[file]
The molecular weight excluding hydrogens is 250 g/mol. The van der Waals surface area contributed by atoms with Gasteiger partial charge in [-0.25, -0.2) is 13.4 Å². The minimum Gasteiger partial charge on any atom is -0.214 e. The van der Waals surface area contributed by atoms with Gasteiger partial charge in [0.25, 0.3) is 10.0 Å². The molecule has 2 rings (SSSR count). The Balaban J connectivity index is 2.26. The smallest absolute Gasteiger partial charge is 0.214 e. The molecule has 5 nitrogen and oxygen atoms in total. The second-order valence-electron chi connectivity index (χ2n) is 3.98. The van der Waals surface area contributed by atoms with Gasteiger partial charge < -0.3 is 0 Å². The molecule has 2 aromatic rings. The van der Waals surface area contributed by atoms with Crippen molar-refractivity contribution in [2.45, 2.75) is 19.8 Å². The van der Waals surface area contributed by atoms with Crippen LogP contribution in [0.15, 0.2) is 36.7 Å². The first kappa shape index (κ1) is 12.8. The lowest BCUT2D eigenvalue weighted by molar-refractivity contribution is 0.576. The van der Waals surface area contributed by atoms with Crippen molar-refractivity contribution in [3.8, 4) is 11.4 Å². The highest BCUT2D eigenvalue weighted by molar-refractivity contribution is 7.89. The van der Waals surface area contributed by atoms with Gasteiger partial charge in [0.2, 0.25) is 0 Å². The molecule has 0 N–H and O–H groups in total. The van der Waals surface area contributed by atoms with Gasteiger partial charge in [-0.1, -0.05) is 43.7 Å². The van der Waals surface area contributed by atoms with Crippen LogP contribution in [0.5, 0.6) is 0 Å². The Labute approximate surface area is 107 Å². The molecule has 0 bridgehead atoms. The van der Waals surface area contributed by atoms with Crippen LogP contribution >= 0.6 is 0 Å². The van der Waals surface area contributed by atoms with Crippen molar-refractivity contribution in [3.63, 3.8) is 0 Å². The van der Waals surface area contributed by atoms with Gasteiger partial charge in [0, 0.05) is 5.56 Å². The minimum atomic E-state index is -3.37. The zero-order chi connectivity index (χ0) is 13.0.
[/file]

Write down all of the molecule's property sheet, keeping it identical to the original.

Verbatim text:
The molecular weight excluding hydrogens is 250 g/mol. The van der Waals surface area contributed by atoms with Gasteiger partial charge in [-0.25, -0.2) is 13.4 Å². The minimum Gasteiger partial charge on any atom is -0.214 e. The van der Waals surface area contributed by atoms with Gasteiger partial charge in [0.25, 0.3) is 10.0 Å². The molecule has 2 rings (SSSR count). The Balaban J connectivity index is 2.26. The smallest absolute Gasteiger partial charge is 0.214 e. The molecule has 5 nitrogen and oxygen atoms in total. The second-order valence-electron chi connectivity index (χ2n) is 3.98. The van der Waals surface area contributed by atoms with Gasteiger partial charge < -0.3 is 0 Å². The molecule has 2 aromatic rings. The van der Waals surface area contributed by atoms with Crippen molar-refractivity contribution in [2.45, 2.75) is 19.8 Å². The van der Waals surface area contributed by atoms with Crippen LogP contribution in [0.15, 0.2) is 36.7 Å². The first kappa shape index (κ1) is 12.8. The lowest BCUT2D eigenvalue weighted by molar-refractivity contribution is 0.576. The van der Waals surface area contributed by atoms with Crippen molar-refractivity contribution in [3.8, 4) is 11.4 Å². The highest BCUT2D eigenvalue weighted by molar-refractivity contribution is 7.89. The van der Waals surface area contributed by atoms with Gasteiger partial charge in [0.2, 0.25) is 0 Å². The molecule has 0 N–H and O–H groups in total. The van der Waals surface area contributed by atoms with Gasteiger partial charge in [-0.1, -0.05) is 43.7 Å². The van der Waals surface area contributed by atoms with Crippen LogP contribution in [0.5, 0.6) is 0 Å². The Labute approximate surface area is 107 Å². The molecule has 0 bridgehead atoms. The van der Waals surface area contributed by atoms with Crippen LogP contribution >= 0.6 is 0 Å². The van der Waals surface area contributed by atoms with Crippen molar-refractivity contribution in [3.63, 3.8) is 0 Å². The van der Waals surface area contributed by atoms with Gasteiger partial charge in [0, 0.05) is 5.56 Å². The minimum atomic E-state index is -3.37. The zero-order chi connectivity index (χ0) is 13.0.